My invention is an improvement on this latter type of device. t consists essentially of a modied form of the metal cap, `normally known to the trade as the crown cap, and then using with it at the time the liquid is to be used, a dispenser arranged to open the cap in a manner so as not to lose any of the initial gas charge, and to retain the same until the liquid is entirely withdrawn.

The principal object of my present invention is, therefore, to provide a metal cap which is so arranged with sealing rings, or washers, that it will provide proper security for the transportation and storage of gas-charged water, and, when the time for dispensing arrives, may be easily opened without disturbing the sealing properties of the cap.

The 'second principal object of my .present invention is to provide a dispensing valve andv syphon arrangement that is particularly adapted for functioning with my improved closure cap.

Other and more specific objects will be apparent from the following description taken in connection with the accompanying drawings, wherein Figure l is a vertical, sectional view through a charged-water transportation and storage bot- (Ci. 21S-39) tle showing my complete apparatus in sectional view.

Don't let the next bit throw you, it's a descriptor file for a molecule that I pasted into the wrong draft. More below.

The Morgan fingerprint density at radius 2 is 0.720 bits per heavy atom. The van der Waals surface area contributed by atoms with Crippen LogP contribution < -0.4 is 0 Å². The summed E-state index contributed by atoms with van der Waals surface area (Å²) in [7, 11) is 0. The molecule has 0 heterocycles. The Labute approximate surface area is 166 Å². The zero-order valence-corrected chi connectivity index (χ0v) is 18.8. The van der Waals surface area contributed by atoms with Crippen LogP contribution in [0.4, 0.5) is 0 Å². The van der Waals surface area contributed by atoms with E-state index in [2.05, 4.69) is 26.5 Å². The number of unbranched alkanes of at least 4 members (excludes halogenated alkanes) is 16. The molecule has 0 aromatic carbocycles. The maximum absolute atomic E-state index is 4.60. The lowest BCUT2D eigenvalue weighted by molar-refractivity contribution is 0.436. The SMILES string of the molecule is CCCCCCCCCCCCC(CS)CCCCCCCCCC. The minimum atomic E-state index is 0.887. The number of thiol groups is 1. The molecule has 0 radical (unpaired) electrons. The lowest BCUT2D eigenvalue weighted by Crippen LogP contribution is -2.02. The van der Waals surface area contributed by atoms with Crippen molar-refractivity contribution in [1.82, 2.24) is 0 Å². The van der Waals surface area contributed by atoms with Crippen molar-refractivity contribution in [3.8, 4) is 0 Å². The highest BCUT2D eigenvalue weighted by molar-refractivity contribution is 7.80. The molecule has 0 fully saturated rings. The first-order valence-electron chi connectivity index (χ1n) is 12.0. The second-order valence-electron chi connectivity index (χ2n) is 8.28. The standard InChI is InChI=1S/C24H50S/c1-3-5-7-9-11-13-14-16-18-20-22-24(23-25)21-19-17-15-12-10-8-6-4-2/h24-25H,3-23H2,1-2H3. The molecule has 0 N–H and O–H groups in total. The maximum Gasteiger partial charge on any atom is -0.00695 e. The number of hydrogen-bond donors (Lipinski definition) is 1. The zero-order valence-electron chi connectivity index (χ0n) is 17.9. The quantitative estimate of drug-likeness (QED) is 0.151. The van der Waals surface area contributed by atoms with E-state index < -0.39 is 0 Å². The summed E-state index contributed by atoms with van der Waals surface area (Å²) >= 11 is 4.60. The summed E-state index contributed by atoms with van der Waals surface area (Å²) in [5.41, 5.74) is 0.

Figure 2 is a perspective view showing the dispensing valve as it appears from the outside.

Figure 3 is a cross-sectional, vertical View through a cap made after the teachings of my present invention.

Figure 4 is a view illustrating in greater detail the construction of my cap; the View is simi- `lar to that of Figure 1 but on enlarged scale.

Figure 5 is an exploded view, bracketed, showing the various elements making up my cap which is designed to exert greater pressure on the syphon sealing gasket.

Figure 6 is an alternate arrangement of my cap shown in vertical sectional view.

Figure 7 is a bracketed view showing the internal parts used in the cap of Figure 6.

Figure 8 is another modified form of cap sealing construction shown in Vertical sectional view.

Figure 9 illustrates, in a bracketed view, and in section, the sealing members employed in the cap form of Figure 8.